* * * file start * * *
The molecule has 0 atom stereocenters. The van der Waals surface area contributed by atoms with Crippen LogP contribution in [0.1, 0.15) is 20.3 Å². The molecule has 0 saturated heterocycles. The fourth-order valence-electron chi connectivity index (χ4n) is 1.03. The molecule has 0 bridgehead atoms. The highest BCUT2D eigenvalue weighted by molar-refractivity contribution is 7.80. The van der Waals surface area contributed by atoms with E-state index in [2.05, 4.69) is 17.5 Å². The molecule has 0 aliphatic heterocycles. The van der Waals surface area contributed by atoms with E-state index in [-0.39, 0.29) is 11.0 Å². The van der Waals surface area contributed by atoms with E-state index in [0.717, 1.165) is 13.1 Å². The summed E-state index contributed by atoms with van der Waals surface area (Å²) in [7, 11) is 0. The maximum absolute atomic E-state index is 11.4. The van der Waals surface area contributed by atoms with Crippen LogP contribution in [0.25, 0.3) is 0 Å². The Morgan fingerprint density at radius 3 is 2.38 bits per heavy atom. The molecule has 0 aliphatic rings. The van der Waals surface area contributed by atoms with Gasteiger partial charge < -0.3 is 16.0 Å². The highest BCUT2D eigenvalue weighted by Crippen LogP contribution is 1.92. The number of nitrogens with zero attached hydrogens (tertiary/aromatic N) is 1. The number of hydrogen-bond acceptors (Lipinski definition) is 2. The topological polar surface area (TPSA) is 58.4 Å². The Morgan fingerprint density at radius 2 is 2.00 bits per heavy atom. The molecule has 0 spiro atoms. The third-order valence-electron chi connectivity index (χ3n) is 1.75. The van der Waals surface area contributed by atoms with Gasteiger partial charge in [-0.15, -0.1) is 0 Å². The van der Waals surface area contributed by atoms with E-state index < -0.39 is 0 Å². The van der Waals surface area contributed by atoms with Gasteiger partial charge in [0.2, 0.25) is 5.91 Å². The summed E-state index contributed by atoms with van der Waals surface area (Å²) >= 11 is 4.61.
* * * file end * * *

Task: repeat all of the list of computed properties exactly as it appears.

The molecule has 0 atom stereocenters. The van der Waals surface area contributed by atoms with Crippen LogP contribution in [0.1, 0.15) is 20.3 Å². The molecule has 0 saturated heterocycles. The fourth-order valence-electron chi connectivity index (χ4n) is 1.03. The molecule has 0 bridgehead atoms. The highest BCUT2D eigenvalue weighted by molar-refractivity contribution is 7.80. The van der Waals surface area contributed by atoms with E-state index in [2.05, 4.69) is 17.5 Å². The molecule has 0 aliphatic heterocycles. The van der Waals surface area contributed by atoms with E-state index in [-0.39, 0.29) is 11.0 Å². The van der Waals surface area contributed by atoms with E-state index in [0.717, 1.165) is 13.1 Å². The summed E-state index contributed by atoms with van der Waals surface area (Å²) in [7, 11) is 0. The maximum absolute atomic E-state index is 11.4. The van der Waals surface area contributed by atoms with Crippen LogP contribution in [0.25, 0.3) is 0 Å². The Morgan fingerprint density at radius 3 is 2.38 bits per heavy atom. The molecule has 0 aliphatic rings. The van der Waals surface area contributed by atoms with Gasteiger partial charge < -0.3 is 16.0 Å². The highest BCUT2D eigenvalue weighted by Crippen LogP contribution is 1.92. The number of nitrogens with zero attached hydrogens (tertiary/aromatic N) is 1. The number of hydrogen-bond acceptors (Lipinski definition) is 2. The topological polar surface area (TPSA) is 58.4 Å². The Morgan fingerprint density at radius 2 is 2.00 bits per heavy atom. The molecule has 0 spiro atoms. The third-order valence-electron chi connectivity index (χ3n) is 1.75. The van der Waals surface area contributed by atoms with Gasteiger partial charge in [-0.15, -0.1) is 0 Å². The van der Waals surface area contributed by atoms with E-state index < -0.39 is 0 Å². The van der Waals surface area contributed by atoms with Gasteiger partial charge in [0.2, 0.25) is 5.91 Å². The summed E-state index contributed by atoms with van der Waals surface area (Å²) >= 11 is 4.61.